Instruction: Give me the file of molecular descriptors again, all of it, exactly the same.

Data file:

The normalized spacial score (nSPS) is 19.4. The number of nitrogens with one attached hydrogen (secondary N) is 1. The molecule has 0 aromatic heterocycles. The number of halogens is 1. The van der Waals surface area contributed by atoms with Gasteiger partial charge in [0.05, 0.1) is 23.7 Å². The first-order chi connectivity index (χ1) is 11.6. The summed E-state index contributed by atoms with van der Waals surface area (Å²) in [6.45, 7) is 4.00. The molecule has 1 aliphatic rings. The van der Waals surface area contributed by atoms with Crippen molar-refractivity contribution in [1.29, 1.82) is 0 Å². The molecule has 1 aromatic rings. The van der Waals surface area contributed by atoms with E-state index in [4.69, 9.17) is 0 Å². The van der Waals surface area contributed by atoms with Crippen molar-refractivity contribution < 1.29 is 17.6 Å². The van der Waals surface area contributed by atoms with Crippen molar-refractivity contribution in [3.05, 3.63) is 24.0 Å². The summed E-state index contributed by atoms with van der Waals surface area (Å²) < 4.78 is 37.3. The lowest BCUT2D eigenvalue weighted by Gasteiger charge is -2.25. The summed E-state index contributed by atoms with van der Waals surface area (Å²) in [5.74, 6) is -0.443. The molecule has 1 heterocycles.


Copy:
The normalized spacial score (nSPS) is 19.4. The number of nitrogens with one attached hydrogen (secondary N) is 1. The molecule has 0 aromatic heterocycles. The number of halogens is 1. The van der Waals surface area contributed by atoms with Gasteiger partial charge in [0.05, 0.1) is 23.7 Å². The first-order chi connectivity index (χ1) is 11.6. The summed E-state index contributed by atoms with van der Waals surface area (Å²) in [6.45, 7) is 4.00. The molecule has 1 aliphatic rings. The van der Waals surface area contributed by atoms with Crippen molar-refractivity contribution in [1.29, 1.82) is 0 Å². The molecule has 1 aromatic rings. The van der Waals surface area contributed by atoms with E-state index in [4.69, 9.17) is 0 Å². The van der Waals surface area contributed by atoms with Crippen molar-refractivity contribution < 1.29 is 17.6 Å². The van der Waals surface area contributed by atoms with Crippen molar-refractivity contribution in [3.05, 3.63) is 24.0 Å². The summed E-state index contributed by atoms with van der Waals surface area (Å²) < 4.78 is 37.3. The lowest BCUT2D eigenvalue weighted by Gasteiger charge is -2.25. The summed E-state index contributed by atoms with van der Waals surface area (Å²) in [5.74, 6) is -0.443. The molecule has 1 heterocycles.